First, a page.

2010 has been a big year for tech innovation and the social media world. Facebook hit 500 million users, and the midterm elections meant that our elected officials were tweeting en masse. This is part one of a two-part Bivings Report end-of-the-year recap of the top 10 biggest trends in web 2.0 in the last year.

Have your own ideas or think we missed an important development? Please do leave your thoughts in the comments below!

1. Location, location and location

This year saw the explosion of Foursquare, Gowalla and the launch of Facebook Places. With a consistently growing number of web and GPS-enabled phones on the market, geolocation-based social networks really took off in 2010. A number of major retailers utilized ‘checking in’  to offer discounts and promotions to their customers (particularly on Black Friday).  The competition amongst rivals Foursquare and Gowalla has also been intensifying over the course of the last twelve months – with Gowalla enabling Fouraquare check-ins through it’s application, and Foursquare allowing users to upload pictures when they check in.  We firmly believe that this particular web 2.0 tend will continue to flourish as more and more of the world’s population gains access to the internet via web-enabled phones.

2. Trend toward mobile + Cloud continues

More and more of the world’s cell phone customers are gaining access to web-enabled phone. Subsequently, a greater number of people is able to access a larger amount of information while on the go and removed from their computers.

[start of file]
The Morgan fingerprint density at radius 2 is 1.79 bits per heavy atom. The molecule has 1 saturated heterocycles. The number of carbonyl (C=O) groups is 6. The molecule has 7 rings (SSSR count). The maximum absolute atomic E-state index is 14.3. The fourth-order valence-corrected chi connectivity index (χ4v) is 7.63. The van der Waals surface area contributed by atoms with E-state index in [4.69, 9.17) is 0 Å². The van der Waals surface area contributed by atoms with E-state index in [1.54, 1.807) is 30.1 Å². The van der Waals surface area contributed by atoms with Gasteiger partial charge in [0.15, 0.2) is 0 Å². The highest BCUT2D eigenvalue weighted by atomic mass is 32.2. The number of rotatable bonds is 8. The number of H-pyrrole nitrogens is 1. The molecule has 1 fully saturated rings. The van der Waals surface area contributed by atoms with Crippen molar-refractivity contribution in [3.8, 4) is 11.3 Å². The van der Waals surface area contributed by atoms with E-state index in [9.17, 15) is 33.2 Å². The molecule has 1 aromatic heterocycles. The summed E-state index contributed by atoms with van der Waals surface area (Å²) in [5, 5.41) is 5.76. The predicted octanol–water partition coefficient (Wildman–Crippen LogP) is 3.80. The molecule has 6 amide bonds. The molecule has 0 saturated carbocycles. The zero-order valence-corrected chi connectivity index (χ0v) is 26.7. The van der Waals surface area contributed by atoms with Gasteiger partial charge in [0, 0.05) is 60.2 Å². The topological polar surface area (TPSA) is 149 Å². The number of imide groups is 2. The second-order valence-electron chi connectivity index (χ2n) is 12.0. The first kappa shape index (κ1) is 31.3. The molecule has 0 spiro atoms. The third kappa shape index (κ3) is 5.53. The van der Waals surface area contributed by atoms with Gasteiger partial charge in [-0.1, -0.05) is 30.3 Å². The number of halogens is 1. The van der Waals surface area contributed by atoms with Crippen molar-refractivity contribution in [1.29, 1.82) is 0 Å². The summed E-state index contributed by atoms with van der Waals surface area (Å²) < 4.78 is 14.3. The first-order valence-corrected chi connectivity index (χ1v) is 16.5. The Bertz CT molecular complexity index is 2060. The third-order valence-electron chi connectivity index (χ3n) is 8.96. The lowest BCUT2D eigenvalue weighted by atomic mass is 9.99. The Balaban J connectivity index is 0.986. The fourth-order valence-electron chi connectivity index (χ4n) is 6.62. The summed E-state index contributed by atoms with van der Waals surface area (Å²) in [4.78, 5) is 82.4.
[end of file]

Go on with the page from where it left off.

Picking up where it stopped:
Cloud computing is anther technological force that isn’t going away any time soon. More and more corporations, government agencies, and small businesses are beginning to utilize the efficiencies inherent in cloud computing to help their employees be more flexible and efficient. With companies like IBM and Microsoft throwing major publicity campaigns for the cloud – we predict that this technological innovation will continue to gain ground.

3. Websites making increasing use of social networking

While one would assume that by this point, there would be few, if any major media, corporate, or university website nowadays that does not feature at least one link to an online social network; we were surprised to find that many Fortune 500 companies still have not adopted social media. According to a 2010 study "The Fortune 500 and Social Media" by the Center for Marketing Research at the University of Massachusetts Dartmouth: 

23% or 116 of the 2010 F500 companies have a corporate blog. Of the top ten F500 companies, only Bank of America does not have a public facing blog.  Compared to 2009 in which 22% of F500 companies had a blog, this aspect of online engagement appears to have become stagnant.